After Jocelyn (Bello) loses her dog and Sylvia (Brenneman) loses her straying husband, Bernadette (Baker) cheers them up with parties discussing Jane Austen’s novels. With only five gal pals, they invite stranger Grigg (Dancy) to join in. Austenesque romances ensue.
TV and the big screen in recent years, producers are emulating the James Bond franchise and developing their own variations on the author’s plots before they dare have another go at Sense And Sensibility. Hence Becoming Jane, in which Austen’s own life was re-written as a Pride And Prejudice lookalike, and this adaptation of Karen Joy Fowler’s popular novel of contemporary Californians, whose lives mirror the human behaviour observed 200 years ago by Miss Austen.
Veteran screenwriter Robin Swicord is nothing if not girlie-oriented, with the scripts for Little Women and Memoirs Of A Geisha to her name. For her conventional but comfy directorial debut there could scarcely be material more suitable. You can’t quarrel with the casting either, which is not a starry, but a strong, female ensemble. Baker relishes the first, belated, sassy role of her film career as the long-married, life-embracing Bernadette and Maggie Grace is much better as bereft Sylvia’s feisty lesbian daughter Allegra than she was as Lost’s late, unlamented Shannon. But Emily Blunt steals the show, wonderful as bookish and buttoned-up Persuasion lover Prudie.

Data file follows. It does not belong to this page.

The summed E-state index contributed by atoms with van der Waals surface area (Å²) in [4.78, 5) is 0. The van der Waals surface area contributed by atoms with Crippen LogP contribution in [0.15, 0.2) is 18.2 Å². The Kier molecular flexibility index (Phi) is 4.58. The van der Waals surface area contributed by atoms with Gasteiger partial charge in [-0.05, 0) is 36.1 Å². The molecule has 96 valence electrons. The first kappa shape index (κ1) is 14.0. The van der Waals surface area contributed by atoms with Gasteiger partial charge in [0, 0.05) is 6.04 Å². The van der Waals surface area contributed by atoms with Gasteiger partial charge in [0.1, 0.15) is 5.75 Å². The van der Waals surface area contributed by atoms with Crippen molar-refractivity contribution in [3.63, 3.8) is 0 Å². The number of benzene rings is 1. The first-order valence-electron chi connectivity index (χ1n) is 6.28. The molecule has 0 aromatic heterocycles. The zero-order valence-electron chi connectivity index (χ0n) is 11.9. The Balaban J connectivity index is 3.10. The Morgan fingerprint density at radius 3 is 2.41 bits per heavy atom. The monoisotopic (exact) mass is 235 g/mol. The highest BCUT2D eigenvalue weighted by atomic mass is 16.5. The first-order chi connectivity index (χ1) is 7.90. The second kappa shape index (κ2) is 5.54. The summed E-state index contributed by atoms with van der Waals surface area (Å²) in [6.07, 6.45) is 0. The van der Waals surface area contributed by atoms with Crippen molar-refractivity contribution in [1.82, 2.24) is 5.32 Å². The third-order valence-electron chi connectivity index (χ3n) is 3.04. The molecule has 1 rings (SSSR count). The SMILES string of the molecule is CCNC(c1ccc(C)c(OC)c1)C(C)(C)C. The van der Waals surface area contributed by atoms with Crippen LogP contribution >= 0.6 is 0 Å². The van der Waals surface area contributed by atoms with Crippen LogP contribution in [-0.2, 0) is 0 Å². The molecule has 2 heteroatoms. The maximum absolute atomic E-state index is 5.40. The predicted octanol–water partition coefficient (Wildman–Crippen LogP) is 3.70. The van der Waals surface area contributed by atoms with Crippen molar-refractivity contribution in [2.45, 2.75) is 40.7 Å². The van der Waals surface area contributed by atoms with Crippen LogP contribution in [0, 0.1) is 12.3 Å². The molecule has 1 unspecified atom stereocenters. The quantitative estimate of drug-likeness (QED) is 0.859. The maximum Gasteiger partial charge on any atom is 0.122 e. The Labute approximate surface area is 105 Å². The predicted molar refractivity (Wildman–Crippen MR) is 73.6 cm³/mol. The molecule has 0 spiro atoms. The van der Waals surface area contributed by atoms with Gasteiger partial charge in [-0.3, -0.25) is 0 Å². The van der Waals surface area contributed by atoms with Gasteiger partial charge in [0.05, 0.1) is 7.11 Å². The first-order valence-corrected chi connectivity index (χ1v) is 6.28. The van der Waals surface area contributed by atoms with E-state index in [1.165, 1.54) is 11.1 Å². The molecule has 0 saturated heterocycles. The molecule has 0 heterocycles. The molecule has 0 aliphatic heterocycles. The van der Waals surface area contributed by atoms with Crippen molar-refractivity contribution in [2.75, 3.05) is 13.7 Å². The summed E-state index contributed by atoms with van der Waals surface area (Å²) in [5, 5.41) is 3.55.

Events are structured around the monthly Chablis-sipping get-togethers, and despite Bernadette’s proposition that Jane Austen is “the perfect antidote to life”, it becomes apparent that Jane Austen is life, just interpreted very differently - with some flashes of wit, insight and charm - as the characters’ range of quirks and prejudices manifest.
As was the case in Evening, Dancy lights up the goings-on as the rooster in the hen house, an enigmatic character who manages to be gentlemanly in cycling shorts, whose affections are amusingly misread in control freak Jocelyn’s match-making miscalculations (’cause she’s the Emma figure, geddit?). But a note to Hugh’s agent: the man needs to get into some kind of action movie, before he becomes just the go-to guy when producers with the rights
to the latest bestseller with chick flick potential want some soulful eye candy.
Quite a nice little relationship comedy-drama, but essentially for an audience of what the French charmingly call ‘women of a certain age’. Totally not the Superbad set, then.
Reviewed by Angie Errigo